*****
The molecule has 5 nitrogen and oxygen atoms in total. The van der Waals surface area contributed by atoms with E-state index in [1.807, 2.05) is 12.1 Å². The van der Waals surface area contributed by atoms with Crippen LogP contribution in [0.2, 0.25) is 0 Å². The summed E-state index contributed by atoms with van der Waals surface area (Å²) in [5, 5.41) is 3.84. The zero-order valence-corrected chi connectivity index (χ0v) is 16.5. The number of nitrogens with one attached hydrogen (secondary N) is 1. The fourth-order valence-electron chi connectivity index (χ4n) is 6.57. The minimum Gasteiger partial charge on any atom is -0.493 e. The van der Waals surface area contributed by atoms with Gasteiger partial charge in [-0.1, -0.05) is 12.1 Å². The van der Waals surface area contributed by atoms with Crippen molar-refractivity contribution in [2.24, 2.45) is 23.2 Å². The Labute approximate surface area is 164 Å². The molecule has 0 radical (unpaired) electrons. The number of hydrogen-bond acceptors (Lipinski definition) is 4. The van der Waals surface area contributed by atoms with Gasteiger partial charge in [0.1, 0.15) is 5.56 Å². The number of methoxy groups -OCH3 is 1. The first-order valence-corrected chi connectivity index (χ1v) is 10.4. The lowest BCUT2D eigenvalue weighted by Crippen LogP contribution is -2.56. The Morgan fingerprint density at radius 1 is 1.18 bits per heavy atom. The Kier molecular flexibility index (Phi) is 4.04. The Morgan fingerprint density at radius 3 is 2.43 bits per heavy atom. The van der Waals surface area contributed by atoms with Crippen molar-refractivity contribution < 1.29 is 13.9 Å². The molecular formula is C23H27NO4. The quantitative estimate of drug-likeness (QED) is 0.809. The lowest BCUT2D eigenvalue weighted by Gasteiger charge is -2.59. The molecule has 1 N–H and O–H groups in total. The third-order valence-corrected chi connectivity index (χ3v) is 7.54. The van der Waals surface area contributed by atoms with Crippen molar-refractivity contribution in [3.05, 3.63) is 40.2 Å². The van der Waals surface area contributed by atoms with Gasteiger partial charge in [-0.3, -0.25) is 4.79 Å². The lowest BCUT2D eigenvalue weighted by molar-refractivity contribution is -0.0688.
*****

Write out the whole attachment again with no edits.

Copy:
The molecule has 5 nitrogen and oxygen atoms in total. The van der Waals surface area contributed by atoms with E-state index in [1.807, 2.05) is 12.1 Å². The van der Waals surface area contributed by atoms with Crippen LogP contribution in [0.2, 0.25) is 0 Å². The summed E-state index contributed by atoms with van der Waals surface area (Å²) in [5, 5.41) is 3.84. The zero-order valence-corrected chi connectivity index (χ0v) is 16.5. The number of nitrogens with one attached hydrogen (secondary N) is 1. The fourth-order valence-electron chi connectivity index (χ4n) is 6.57. The minimum Gasteiger partial charge on any atom is -0.493 e. The van der Waals surface area contributed by atoms with Gasteiger partial charge in [-0.1, -0.05) is 12.1 Å². The van der Waals surface area contributed by atoms with Crippen molar-refractivity contribution in [2.24, 2.45) is 23.2 Å². The Labute approximate surface area is 164 Å². The molecule has 0 radical (unpaired) electrons. The number of hydrogen-bond acceptors (Lipinski definition) is 4. The van der Waals surface area contributed by atoms with Gasteiger partial charge in [0.1, 0.15) is 5.56 Å². The number of methoxy groups -OCH3 is 1. The first-order valence-corrected chi connectivity index (χ1v) is 10.4. The lowest BCUT2D eigenvalue weighted by Crippen LogP contribution is -2.56. The Morgan fingerprint density at radius 1 is 1.18 bits per heavy atom. The Kier molecular flexibility index (Phi) is 4.04. The Morgan fingerprint density at radius 3 is 2.43 bits per heavy atom. The van der Waals surface area contributed by atoms with Crippen molar-refractivity contribution < 1.29 is 13.9 Å². The molecular formula is C23H27NO4. The quantitative estimate of drug-likeness (QED) is 0.809. The lowest BCUT2D eigenvalue weighted by Gasteiger charge is -2.59. The molecule has 1 N–H and O–H groups in total. The third-order valence-corrected chi connectivity index (χ3v) is 7.54. The van der Waals surface area contributed by atoms with Crippen molar-refractivity contribution in [3.05, 3.63) is 40.2 Å². The van der Waals surface area contributed by atoms with Gasteiger partial charge in [-0.3, -0.25) is 4.79 Å². The lowest BCUT2D eigenvalue weighted by molar-refractivity contribution is -0.0688.